Monday 16 February 2015

Learning to Write (cont...)

One of the things that Andrew Derrington has been coaching me about is the use of the assert-justify structure in my writing, rather than argue-conclude.

He found a classic example in one of my chapters he was reviewing the other week: 'You start here saying what's wrong, and then, where is it, four, five, six (!) paragraphs later you say what should be done instead! Don't do that!'

I think he is right about this, in the type of book I am writing. However, where I think he is wrong is in his (I suspect somewhat tongue-in-cheek) next comment. 'You're humanities, aren't you: I think humanities people write like that because they have nothing to say!'

I think I write like that because so much of what I read is written like that. After all, it is how novels and drama work. They set up the suspense precisely by delaying explanation and dénouement. It provides narrative drive. 

All of which reminded me of a wonderful speech in Tom Stoppard's play Hapgood (Stoppard, of course, is a master-craftsman as a writer). The speaker, Kerner, is a Russian physicist, who has defected, and got tangled up in the spy world (incidentally, part of the play is based on Heisenberg: the act of looking determines whether an agent is a double or not...).  Anyway, here is what Kerner has to say:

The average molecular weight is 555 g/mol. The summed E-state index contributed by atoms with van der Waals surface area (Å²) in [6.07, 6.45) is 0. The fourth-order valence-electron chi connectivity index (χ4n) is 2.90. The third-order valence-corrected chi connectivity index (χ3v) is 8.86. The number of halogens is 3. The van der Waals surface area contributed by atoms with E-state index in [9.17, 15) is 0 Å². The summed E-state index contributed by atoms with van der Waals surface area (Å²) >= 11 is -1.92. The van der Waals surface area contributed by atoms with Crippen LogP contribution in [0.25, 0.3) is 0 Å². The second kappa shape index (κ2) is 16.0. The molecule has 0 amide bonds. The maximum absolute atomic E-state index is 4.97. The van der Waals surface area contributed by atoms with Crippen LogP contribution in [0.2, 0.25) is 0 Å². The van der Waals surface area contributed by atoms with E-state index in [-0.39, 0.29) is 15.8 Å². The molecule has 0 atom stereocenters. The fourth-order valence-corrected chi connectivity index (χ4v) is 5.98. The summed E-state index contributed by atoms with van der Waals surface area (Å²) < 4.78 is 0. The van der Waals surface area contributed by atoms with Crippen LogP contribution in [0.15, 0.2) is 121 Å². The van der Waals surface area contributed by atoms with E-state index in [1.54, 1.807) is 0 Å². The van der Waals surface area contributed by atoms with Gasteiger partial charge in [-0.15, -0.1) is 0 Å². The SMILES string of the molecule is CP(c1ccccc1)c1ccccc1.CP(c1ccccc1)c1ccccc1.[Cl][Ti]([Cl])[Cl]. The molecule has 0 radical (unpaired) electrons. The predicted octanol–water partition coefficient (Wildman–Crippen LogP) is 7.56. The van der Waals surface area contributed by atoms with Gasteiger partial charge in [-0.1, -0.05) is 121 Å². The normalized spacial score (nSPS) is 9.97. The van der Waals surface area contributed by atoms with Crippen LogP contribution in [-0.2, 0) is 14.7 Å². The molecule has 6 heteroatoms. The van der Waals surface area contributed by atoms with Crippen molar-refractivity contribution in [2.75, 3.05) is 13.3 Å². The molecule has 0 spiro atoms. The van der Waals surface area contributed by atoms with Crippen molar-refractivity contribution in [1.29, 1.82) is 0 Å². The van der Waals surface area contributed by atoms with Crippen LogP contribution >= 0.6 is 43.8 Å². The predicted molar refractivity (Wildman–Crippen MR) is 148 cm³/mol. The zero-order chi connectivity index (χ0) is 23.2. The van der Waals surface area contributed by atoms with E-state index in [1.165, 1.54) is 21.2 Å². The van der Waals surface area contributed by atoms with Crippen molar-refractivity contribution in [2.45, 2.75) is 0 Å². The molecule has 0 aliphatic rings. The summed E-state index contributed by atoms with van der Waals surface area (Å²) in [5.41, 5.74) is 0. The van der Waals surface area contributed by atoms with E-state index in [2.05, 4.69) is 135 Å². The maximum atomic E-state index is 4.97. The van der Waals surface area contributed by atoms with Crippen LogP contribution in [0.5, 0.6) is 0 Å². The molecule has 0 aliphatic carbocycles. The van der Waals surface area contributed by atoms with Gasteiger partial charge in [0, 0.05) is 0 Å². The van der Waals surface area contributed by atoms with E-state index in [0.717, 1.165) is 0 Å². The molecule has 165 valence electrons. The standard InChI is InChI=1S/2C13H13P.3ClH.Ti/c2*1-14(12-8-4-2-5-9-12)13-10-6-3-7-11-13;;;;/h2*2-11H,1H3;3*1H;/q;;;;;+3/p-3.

Safe house, sleeper, cover, joe… I love it. When I have learned the language, I will write my own book. The traitor will be the one you don’t like very much, it will be a scandal. Also I will reveal him at the beginning. I don’t understand this mania for surprises. If the author knows, it’s rude not to tell. In science this is understood: what is interesting is to know what is happening. When I write an experiment, I do not wish you to be surprised, it is not a joke. This is why a science paper is a beautiful thing: first, here is what we will find; now here is how we will find it; here is the first puzzle, here is the answer, now we can move on. This is polite. We don’t save up all the puzzles to make a triumph for the author - that is the dictatorship of the intelligentsia.
So what I have to remember is that my book is more in the line of a Haynes Manual than an Agatha Christie whodunnit.
My job is to help the reader to understand and to be able to do certain things that I believe will be helpful in order to accomplish specific desired outcomes; not to provide a thrill-a-minute or a gradual build up of suspense and a cathartic resolution.

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